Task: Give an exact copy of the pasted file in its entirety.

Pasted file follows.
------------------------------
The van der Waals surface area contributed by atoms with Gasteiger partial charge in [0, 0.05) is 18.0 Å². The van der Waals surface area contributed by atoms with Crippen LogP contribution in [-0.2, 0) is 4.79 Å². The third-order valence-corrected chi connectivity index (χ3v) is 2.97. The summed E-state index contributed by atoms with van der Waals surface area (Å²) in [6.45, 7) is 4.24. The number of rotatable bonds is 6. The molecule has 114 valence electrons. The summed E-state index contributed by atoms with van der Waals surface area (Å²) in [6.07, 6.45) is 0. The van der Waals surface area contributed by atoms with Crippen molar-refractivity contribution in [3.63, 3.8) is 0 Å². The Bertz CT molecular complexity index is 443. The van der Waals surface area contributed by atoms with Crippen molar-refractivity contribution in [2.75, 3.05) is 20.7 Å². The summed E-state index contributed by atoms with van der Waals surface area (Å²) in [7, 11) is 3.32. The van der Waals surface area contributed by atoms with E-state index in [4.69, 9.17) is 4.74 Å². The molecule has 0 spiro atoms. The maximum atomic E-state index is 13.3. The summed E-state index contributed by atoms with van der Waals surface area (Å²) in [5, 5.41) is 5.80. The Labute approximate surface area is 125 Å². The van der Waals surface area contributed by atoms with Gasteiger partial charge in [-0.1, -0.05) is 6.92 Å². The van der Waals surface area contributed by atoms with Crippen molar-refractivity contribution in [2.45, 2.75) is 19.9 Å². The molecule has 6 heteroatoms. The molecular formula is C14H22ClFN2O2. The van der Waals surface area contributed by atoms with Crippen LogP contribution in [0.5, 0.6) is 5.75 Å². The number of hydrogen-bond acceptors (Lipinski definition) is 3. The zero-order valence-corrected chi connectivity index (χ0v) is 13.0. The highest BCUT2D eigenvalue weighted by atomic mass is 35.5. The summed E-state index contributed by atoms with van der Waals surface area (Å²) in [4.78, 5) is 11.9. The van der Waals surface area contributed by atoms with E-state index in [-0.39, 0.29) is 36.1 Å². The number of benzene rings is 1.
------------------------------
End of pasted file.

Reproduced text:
The van der Waals surface area contributed by atoms with Gasteiger partial charge in [0, 0.05) is 18.0 Å². The van der Waals surface area contributed by atoms with Crippen LogP contribution in [-0.2, 0) is 4.79 Å². The third-order valence-corrected chi connectivity index (χ3v) is 2.97. The summed E-state index contributed by atoms with van der Waals surface area (Å²) in [6.45, 7) is 4.24. The number of rotatable bonds is 6. The molecule has 114 valence electrons. The summed E-state index contributed by atoms with van der Waals surface area (Å²) in [6.07, 6.45) is 0. The van der Waals surface area contributed by atoms with Crippen molar-refractivity contribution in [3.63, 3.8) is 0 Å². The Bertz CT molecular complexity index is 443. The van der Waals surface area contributed by atoms with Crippen molar-refractivity contribution in [2.75, 3.05) is 20.7 Å². The summed E-state index contributed by atoms with van der Waals surface area (Å²) in [7, 11) is 3.32. The van der Waals surface area contributed by atoms with E-state index in [4.69, 9.17) is 4.74 Å². The molecule has 0 spiro atoms. The maximum atomic E-state index is 13.3. The summed E-state index contributed by atoms with van der Waals surface area (Å²) in [5, 5.41) is 5.80. The Labute approximate surface area is 125 Å². The van der Waals surface area contributed by atoms with Gasteiger partial charge in [-0.1, -0.05) is 6.92 Å². The van der Waals surface area contributed by atoms with Crippen molar-refractivity contribution in [2.45, 2.75) is 19.9 Å². The molecule has 6 heteroatoms. The molecular formula is C14H22ClFN2O2. The van der Waals surface area contributed by atoms with Crippen LogP contribution in [0.5, 0.6) is 5.75 Å². The number of hydrogen-bond acceptors (Lipinski definition) is 3. The zero-order valence-corrected chi connectivity index (χ0v) is 13.0. The highest BCUT2D eigenvalue weighted by atomic mass is 35.5. The summed E-state index contributed by atoms with van der Waals surface area (Å²) in [4.78, 5) is 11.9. The van der Waals surface area contributed by atoms with E-state index in [-0.39, 0.29) is 36.1 Å². The number of benzene rings is 1.